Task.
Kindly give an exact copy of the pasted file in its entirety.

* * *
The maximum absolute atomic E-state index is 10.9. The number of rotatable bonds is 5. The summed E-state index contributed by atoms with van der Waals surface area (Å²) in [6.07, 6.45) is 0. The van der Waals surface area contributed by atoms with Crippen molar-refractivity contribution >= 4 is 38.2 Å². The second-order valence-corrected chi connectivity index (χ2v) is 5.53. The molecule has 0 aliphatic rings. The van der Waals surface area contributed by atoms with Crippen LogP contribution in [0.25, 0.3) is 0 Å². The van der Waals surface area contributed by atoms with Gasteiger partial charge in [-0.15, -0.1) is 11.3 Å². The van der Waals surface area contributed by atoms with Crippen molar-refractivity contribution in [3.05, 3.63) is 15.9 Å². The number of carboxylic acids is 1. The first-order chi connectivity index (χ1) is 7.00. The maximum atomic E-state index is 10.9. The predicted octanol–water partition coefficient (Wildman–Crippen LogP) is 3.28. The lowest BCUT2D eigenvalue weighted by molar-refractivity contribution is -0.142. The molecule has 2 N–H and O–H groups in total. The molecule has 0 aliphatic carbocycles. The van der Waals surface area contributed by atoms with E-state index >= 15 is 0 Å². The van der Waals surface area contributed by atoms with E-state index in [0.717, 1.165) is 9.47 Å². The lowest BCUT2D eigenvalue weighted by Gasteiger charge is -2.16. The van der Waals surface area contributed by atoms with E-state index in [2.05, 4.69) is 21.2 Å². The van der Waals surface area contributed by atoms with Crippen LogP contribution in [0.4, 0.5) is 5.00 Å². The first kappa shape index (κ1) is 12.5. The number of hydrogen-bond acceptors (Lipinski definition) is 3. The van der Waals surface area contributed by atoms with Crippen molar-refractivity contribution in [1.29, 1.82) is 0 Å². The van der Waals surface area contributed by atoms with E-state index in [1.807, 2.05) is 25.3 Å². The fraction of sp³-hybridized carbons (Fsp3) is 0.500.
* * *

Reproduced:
The maximum absolute atomic E-state index is 10.9. The number of rotatable bonds is 5. The summed E-state index contributed by atoms with van der Waals surface area (Å²) in [6.07, 6.45) is 0. The van der Waals surface area contributed by atoms with Crippen molar-refractivity contribution >= 4 is 38.2 Å². The second-order valence-corrected chi connectivity index (χ2v) is 5.53. The molecule has 0 aliphatic rings. The van der Waals surface area contributed by atoms with Crippen LogP contribution in [0.25, 0.3) is 0 Å². The van der Waals surface area contributed by atoms with Gasteiger partial charge in [-0.15, -0.1) is 11.3 Å². The van der Waals surface area contributed by atoms with Crippen molar-refractivity contribution in [3.05, 3.63) is 15.9 Å². The number of carboxylic acids is 1. The first-order chi connectivity index (χ1) is 7.00. The maximum atomic E-state index is 10.9. The predicted octanol–water partition coefficient (Wildman–Crippen LogP) is 3.28. The lowest BCUT2D eigenvalue weighted by molar-refractivity contribution is -0.142. The molecule has 2 N–H and O–H groups in total. The molecule has 0 aliphatic carbocycles. The van der Waals surface area contributed by atoms with E-state index >= 15 is 0 Å². The van der Waals surface area contributed by atoms with E-state index in [0.717, 1.165) is 9.47 Å². The lowest BCUT2D eigenvalue weighted by Gasteiger charge is -2.16. The van der Waals surface area contributed by atoms with E-state index in [2.05, 4.69) is 21.2 Å². The van der Waals surface area contributed by atoms with Crippen LogP contribution in [0.4, 0.5) is 5.00 Å². The first kappa shape index (κ1) is 12.5. The number of hydrogen-bond acceptors (Lipinski definition) is 3. The van der Waals surface area contributed by atoms with Crippen molar-refractivity contribution in [1.29, 1.82) is 0 Å². The van der Waals surface area contributed by atoms with E-state index in [1.807, 2.05) is 25.3 Å². The fraction of sp³-hybridized carbons (Fsp3) is 0.500.